Testing programmes involving animals, required for certain higher volume substances need to be agreed with the competent authorities before the experiments start, to ensure that the endpoints studied are relevant, that the scientific validity of the research is sufficiently high, and finally to ensure that the testing programme is not duplicating other studies.

To minimise duplicate testing, data sharing between enterprises will be encouraged.

    How will the sustainable development objectives be achieved ?

In the course of preparation of the legal texts special care has been taken to design the requirements in such a way as the required balance between the three pillars of sustainable development will be assured. The essential goals have been:

  • to ensure that the system delivers significant improvements to health and the environment, for example, by bringing within the scope of the authorisation system all substances of high concern, by ensuring that non-confidential data is made available to the public and to downstream users, and by encouraging the development of safer chemicals;

  • to encourage research and innovation, to reduce costs to enterprises, especially SMEs, and to minimise the impact on competitiveness.

The proposals meet the sustainable development challenge in a number of ways.

To help ensure that human health and the environment are protected, measures taken include:

  • bringing within the scope of authorisation substances which are category 1 and 2 carcinogens, mutagens and reproductive toxicants (CMRs), persistent bioaccumulative and toxic (PBTs), very persistent very bilaccumulative (vPvBs), and those which are demonstrated to give rise to an equivalent level of concern (e.g. endocrine disruptors, certain sensitisers);

  • establishing information requirements that enbale PBTs and vPvBs to be identified;

  • enabling Member States (MS) to carry out detailed evaluations of the information on registered substances and to request further information if necessary;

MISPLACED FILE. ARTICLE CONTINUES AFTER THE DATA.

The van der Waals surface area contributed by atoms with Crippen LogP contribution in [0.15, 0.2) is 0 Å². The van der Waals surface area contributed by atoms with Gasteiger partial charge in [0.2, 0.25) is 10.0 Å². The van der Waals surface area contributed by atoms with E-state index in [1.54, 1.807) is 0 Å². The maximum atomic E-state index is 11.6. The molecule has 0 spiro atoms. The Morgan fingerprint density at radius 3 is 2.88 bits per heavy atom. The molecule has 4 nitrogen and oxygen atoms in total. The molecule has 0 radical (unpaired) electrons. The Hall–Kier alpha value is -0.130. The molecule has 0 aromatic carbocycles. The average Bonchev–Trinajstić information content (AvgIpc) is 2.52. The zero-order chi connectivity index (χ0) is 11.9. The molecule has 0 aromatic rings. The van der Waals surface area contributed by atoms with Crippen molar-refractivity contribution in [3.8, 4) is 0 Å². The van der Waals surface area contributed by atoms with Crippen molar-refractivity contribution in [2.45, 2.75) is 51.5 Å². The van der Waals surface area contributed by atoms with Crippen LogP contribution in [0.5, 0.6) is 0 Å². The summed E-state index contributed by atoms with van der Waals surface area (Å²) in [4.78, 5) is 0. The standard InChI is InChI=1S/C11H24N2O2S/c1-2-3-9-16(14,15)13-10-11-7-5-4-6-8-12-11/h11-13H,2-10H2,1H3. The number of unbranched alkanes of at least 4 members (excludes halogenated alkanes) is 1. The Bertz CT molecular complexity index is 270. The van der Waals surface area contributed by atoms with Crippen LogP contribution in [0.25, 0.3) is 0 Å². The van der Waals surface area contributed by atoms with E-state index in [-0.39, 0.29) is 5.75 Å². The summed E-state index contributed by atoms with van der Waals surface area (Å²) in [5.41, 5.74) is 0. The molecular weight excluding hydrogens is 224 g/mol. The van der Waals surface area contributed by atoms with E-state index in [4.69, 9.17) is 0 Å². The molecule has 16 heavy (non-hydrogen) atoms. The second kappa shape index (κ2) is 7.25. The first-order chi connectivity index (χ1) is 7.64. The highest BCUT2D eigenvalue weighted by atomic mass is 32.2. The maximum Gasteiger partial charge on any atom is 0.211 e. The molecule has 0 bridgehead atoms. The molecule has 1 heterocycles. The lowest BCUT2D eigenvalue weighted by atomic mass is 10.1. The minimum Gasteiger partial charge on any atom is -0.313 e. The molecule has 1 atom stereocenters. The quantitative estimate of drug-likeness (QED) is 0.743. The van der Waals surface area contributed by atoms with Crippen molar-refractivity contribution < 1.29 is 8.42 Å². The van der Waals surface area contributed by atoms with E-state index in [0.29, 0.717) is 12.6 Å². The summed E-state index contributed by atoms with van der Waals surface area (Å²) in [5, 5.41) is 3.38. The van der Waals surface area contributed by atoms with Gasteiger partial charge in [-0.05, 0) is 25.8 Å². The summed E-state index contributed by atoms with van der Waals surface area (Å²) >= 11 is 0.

• putting the onus on enterprises to demonstrate that their substances can and will be used safely.

To help ensure the competitiveness of EU industry, measures taken include:

  • simplifying registration requirements for low tonnages. This willl, in particular, help many small andmedium sized enterprises (SMEs);

  • encouraging joint registrations by a number of enterprises, reducing costs for information generation and on registration fees;

  • allowing the information required to be generated in a wide number of ways, not always requiring expensive testing. Certain information will not be required at all if the likely exposure does not justify it.

  • introducing information requirements for many polymers and intermediates that are considerably less than for other substances, because the risks they pose are likely to be low, given their chemical structure and their use respectively;

  • encouraging innovation by allowing research and development to take place without registration for 5 years, extendable to 10; this is a considerable extension of existing provisions.

      How will REACH affect industry?

    Costs for registration

Testing costs: The Business Impact Assessment (BIA) estimates the total direct registration and testing costs that will have to be borne by industry at €1.47 billion; €3.6 billion is the most likely estimate.

According to estimates made by the Commission's services, in addition to these direct costs, the indirect costs to manufacturing industry and to society as a whole has been estimated in the range of €14-€26 billion up to 2020. The Commission will, of course, present a final impact assessment based on input from the internet consultation once the final proposal is presentedImpact on innovation and competitiveness: the more attractive incentives provided for the development of new substances (see question 6), and the careful design of the new system, are expected to have a positive effect on innovation and to safeguard competitiveness.